I'm thinking of that as I approach the couple. The girl notices me and says something. He looks over his shoulder and says it doesn't make any difference who hears since, 'you've already woken up half the neighborhood'. I walk past, I don't look at either of them. 'I don’t see you', I'm thinking. 'I have no idea what you’re talking about. I don’t want to know.'

And yet I do. I want to know everything. I want you to tell me everything, from the moment of conception. I may be able to help. I've played all these parts myself...

But of course we let people have their dramas by themselves, even in a public place. Still, I would like to make a stage play out of it. Improv Everywhere. Actors popping out of trunks, appearing out of the shadows, coming up out of the manholes, like they did in those train stations in Europe. But these are twilight zone actors. They can actually play the different roles in these people's lives. Including the lover. And Nina Rota in the background.

Act 3 will be years later. They'll see each other again and they'll remember that night on 46th and Kirkham, in the damp and drear. "Was it 46th or 45th?" "No, we lived on 46th..." It will be awkward to remember such a thing. There'll be regret. Each will remember it differently. One or the other will be defensive. She will apologize still again, even as she wonders about his secrets. They will agree it was an untimely end. They will finally agree it might have been a mistake to react so definitively....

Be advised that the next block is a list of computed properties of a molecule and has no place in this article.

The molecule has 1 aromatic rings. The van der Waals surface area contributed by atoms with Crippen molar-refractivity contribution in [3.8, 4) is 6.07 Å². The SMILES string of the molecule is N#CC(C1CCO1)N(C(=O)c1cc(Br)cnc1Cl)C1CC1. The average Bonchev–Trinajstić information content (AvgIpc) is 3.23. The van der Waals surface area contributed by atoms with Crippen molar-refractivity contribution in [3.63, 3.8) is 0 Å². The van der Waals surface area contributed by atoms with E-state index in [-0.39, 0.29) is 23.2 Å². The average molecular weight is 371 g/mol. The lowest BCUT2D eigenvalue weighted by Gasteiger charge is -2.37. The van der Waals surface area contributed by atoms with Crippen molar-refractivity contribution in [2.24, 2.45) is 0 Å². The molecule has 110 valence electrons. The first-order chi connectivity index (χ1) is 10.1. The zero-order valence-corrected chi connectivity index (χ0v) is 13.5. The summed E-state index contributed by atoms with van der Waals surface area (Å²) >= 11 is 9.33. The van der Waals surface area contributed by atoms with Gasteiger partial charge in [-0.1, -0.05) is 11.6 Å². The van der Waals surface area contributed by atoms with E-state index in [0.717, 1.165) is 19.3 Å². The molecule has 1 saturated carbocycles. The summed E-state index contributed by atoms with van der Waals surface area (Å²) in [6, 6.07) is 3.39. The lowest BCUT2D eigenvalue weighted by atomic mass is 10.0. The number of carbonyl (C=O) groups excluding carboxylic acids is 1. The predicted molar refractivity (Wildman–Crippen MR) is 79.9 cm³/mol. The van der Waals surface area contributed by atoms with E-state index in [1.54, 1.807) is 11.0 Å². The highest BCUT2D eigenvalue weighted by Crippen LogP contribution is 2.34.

So I cross the street like a whippet on a leash and head down toward the ocean.

“I didn’t do anything,” she's saying. Over and over and over. “I didn’t do anything.” The tone is so plaintive, so genuine with apology. And every other word is 'think' or 'want.' ‘I wasn’t’ cheating on you,' is what I'm hearing. 'Not like you think? Did you think I wanted him? Did you really think that? Yes, I was lonely and you were off in your anger and who knows where were, where have you been, there are questions I could ask you.... but I didn’t want him. I don’t want him. It was nothing. It was just something that happened. I didn’t care about him. I don’t care about him. I’m sorry. Just stop for a minute.’

All of a sudden, he starts yelling. And now you can hear the wound itself. I linger by a parked car to hear better. I try to see through the car, but the windows are tinted. I go back a few yards in their direction. I'm thinking, 'well maybe I can do something'.

But what?

I could go up to them. I could say, "Do you know anything about the blue Morpho butterfly? Yes, well it lives in the Amazon rain forest. It's the most beautiful butterfly you've ever seen. The shade of blue is exquisite, unimaginable. If you saw it it would take your memory away. Literally, it does that. Here's something else. It defends itself by having such a bad taste that all its enemies know to avoid that taste. it's in their genetic memory. And here's something else, the Morpho lives for just a month. That's all. One month. All that beauty for just one month."
"And that about sums it up," I would say to them. "Just a different shade of blue. Don't you see. You're on the flip side of something fabulous. Don't give it up. That's all. Okay, then. Back to your fighting. "